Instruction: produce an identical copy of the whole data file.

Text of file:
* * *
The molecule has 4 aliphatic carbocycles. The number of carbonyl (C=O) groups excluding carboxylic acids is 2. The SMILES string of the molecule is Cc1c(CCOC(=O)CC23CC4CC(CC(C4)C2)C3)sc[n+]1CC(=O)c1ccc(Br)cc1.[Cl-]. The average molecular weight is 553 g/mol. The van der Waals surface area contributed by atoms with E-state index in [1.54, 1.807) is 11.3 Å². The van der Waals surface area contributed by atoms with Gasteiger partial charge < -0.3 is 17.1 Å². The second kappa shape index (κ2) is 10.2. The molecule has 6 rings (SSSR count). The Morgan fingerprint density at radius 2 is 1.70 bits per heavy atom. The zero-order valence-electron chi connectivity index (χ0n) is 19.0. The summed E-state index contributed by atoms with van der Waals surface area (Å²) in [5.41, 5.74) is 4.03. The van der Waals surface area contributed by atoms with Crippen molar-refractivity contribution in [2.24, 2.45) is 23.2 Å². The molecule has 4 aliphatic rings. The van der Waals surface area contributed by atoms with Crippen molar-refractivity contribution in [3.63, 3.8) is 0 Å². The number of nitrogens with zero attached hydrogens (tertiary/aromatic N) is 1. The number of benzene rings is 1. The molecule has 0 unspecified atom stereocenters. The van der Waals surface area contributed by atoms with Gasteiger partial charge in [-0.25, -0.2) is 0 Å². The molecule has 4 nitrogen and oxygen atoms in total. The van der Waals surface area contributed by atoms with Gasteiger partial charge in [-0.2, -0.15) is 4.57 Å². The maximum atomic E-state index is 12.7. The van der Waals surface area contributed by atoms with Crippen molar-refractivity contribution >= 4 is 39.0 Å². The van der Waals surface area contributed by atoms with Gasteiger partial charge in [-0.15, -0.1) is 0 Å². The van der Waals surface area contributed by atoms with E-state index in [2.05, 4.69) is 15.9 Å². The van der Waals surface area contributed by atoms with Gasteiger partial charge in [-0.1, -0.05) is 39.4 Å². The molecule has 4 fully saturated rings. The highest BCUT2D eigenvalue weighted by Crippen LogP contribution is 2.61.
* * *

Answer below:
The molecule has 4 aliphatic carbocycles. The number of carbonyl (C=O) groups excluding carboxylic acids is 2. The SMILES string of the molecule is Cc1c(CCOC(=O)CC23CC4CC(CC(C4)C2)C3)sc[n+]1CC(=O)c1ccc(Br)cc1.[Cl-]. The average molecular weight is 553 g/mol. The van der Waals surface area contributed by atoms with E-state index in [1.54, 1.807) is 11.3 Å². The van der Waals surface area contributed by atoms with Gasteiger partial charge < -0.3 is 17.1 Å². The second kappa shape index (κ2) is 10.2. The molecule has 6 rings (SSSR count). The Morgan fingerprint density at radius 2 is 1.70 bits per heavy atom. The zero-order valence-electron chi connectivity index (χ0n) is 19.0. The summed E-state index contributed by atoms with van der Waals surface area (Å²) in [5.41, 5.74) is 4.03. The van der Waals surface area contributed by atoms with Crippen molar-refractivity contribution in [2.24, 2.45) is 23.2 Å². The molecule has 4 aliphatic rings. The van der Waals surface area contributed by atoms with Crippen molar-refractivity contribution in [3.63, 3.8) is 0 Å². The number of nitrogens with zero attached hydrogens (tertiary/aromatic N) is 1. The number of benzene rings is 1. The molecule has 0 unspecified atom stereocenters. The van der Waals surface area contributed by atoms with Gasteiger partial charge in [-0.25, -0.2) is 0 Å². The molecule has 4 nitrogen and oxygen atoms in total. The van der Waals surface area contributed by atoms with Gasteiger partial charge in [-0.2, -0.15) is 4.57 Å². The maximum atomic E-state index is 12.7. The van der Waals surface area contributed by atoms with Crippen molar-refractivity contribution >= 4 is 39.0 Å². The van der Waals surface area contributed by atoms with Gasteiger partial charge in [-0.15, -0.1) is 0 Å². The van der Waals surface area contributed by atoms with E-state index in [2.05, 4.69) is 15.9 Å². The van der Waals surface area contributed by atoms with Gasteiger partial charge in [-0.1, -0.05) is 39.4 Å². The molecule has 4 fully saturated rings. The highest BCUT2D eigenvalue weighted by Crippen LogP contribution is 2.61.